From here it’s just a few more minutes to Great Auntie Tree who guards the path to the picnic table on the cliff’s edge. You’ll know her when you see her, a huge evergreen whose branches spread differently from her relatives nearby. Her trunk points up like a huge arm into the sky, with a couple of massive branches, as big around as the trunk, curving like elbows toward the water before rising up. All of the branches that spring from the trunk and these great arms spread out like a canopy from the upper reaches, making a flat roof of needles over Great Auntie Tree. Is it the ocean wind that has shaped her? In any case, at her feet is always a large puddle which must be skirted to follow the trail on to Blue Mussel or to take the right-hand, northern path to a clearing, where a picnic table sits on the edge of a rocky cliff over the sea. Definitely worth a stop if you’ve never been here.

A couple minutes after passing Great Auntie tree, the trail heads up a small rise and into a narrow passage between great old rocks covered with this strange gray lichen. This is another of my favorite spots along this trail, a place I suspect would be inhabited by fairies. I call it Gray Lichen Grotto, and love the profusion of this flat, lobed lichen and the closeness of the rocky humps to either side. It’s a short passage through the grotto before you come out and walk, now with the hillside pressed right up against the trail’s southern flank. The bluff drops steeply off into jumbled rocks and Devil’s Club on the right as you climb over roots and twist along the trail a few more minutes before you reach the top of another landmark hill. This one we call the Bluff Root Hill of Death, and from here it is another ten minutes or less to the cabin.

From the bottom of this hill, it’s a hop over a tiny creek and a short walk to the top of the cliff, where the trail leads down onto the beach. Depending on conditions, the climb down this cliff can be tricky, the top part in the woods involving climbing over roots, and the bottom being on jagged black beach rocks. There is a rope along one part to help you – though I wouldn’t rely too heavily on it. The trail now goes across the rocks at the back of the beach for two minutes to the cabin. The cabin isn’t even visible at first because it’s tucked back into the cove. A little creek trickles down a cliff up behind the cabin, and even in rainy weather it’s not always reliable, so there’s usually a hose to help water collection. Check out the cabin before looking for the box:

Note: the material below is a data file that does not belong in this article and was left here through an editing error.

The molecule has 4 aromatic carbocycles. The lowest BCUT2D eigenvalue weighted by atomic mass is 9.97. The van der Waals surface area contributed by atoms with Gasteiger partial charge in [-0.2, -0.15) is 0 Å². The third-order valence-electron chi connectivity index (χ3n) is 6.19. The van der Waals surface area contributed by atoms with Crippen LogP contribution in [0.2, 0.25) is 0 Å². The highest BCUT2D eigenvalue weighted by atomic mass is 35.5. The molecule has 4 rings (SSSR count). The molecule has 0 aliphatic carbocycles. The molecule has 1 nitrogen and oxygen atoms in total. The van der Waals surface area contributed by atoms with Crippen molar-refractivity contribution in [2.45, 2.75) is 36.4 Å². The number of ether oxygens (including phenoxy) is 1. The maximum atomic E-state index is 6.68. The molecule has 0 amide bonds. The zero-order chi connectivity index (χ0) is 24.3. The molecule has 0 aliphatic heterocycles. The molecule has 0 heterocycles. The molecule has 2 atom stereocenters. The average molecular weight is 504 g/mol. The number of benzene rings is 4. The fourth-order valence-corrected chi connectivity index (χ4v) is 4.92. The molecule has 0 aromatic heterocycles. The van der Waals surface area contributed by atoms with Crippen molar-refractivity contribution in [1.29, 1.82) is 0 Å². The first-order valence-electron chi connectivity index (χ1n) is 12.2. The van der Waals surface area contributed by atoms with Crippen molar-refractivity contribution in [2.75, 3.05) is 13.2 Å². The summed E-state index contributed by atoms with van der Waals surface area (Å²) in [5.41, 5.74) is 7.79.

Walk toward the beach from the cabin. Step off the boardwalk by the firepit and head west toward a wooden plank tent platform (my kids think it is a stage for seaside performances). Now I tried counting out paces for the first time, though it’s very rough, since you have flotsam from high tide to step over, rocks, and other factors which affect the length of a pace. On this windy, 17 foot high tide day, when I had to walk through gloopy foam, unable to see what I was stepping on underneath, I tried to make one pace equal to one big step from me, maybe about 2.5 feet? Anyway, it’s a rough guideline, and I hope the other clues will help you out if the paces turn out wrong. If not, you’d better email me so I can fix it!

From the tent platform, walk westward, roughly parallel to the backing cliff of the cove, about 35 paces. When you reach where the cliff indents southward into a little “cove”, you should be between the outer edge of the cliff and a big rock on the west. Stand where you are roughly even with the outermost, northern edge of the cliff you just passed. Walk fifteen paces south, into the “cove” and uphill. Paces and footing get a bit tricky here, be careful. At fifteen paces, you should be standing even with a big, straight, tall tree about ten to twelve feet on your right, or west. Take a couple of steps uphill to pass some obstacles and then turn right (west) into the trees, going about eight paces over the rocks and under the trees. Be careful to duck!

When you get under the trees, you should be facing two very large rocks, one uphill and covered with soil and tree roots (one noticeably large and long). This rock points downhill at another rhombus-shaped rock. Under the Rhombus Rock is a nice hidey hole. The letterbox is tucked in here, hopefully under some sticks and such. On this cold and windy Christmas Day when I planted it, the most amazing sight was all the icicles on the cliff! They were yellowish and looked like an immense dwarf’s beard covering the rocky cliff, except for one spot, high up on the western side of the cove. Here the dripping water had been blown by the wind into several banks of curving half-rings of icicles. I suppose they almost looked like braided pirate’s beards. I doubt my pictures will do them justice. But who knows what weather you may encounter. Regardless, this is a nice private spot to sit and look at the ocean, hidden from view of the cabin, and sometimes from the wind – unless it’s coming straight in as it did on Christmas Day.

So have fun, and all the usual cautions apply – tell someone where you’re going, watch your footing, bring a first aid kit, look out for bears, tie your shoes well, bring drinking water. And please contact me to let me know how the box is doing and what I can do to improve it – it was a last minute rush getting kids out the door on Christmas Eve, so I know the box is less than stellar. But heck! This is the Last Frontier!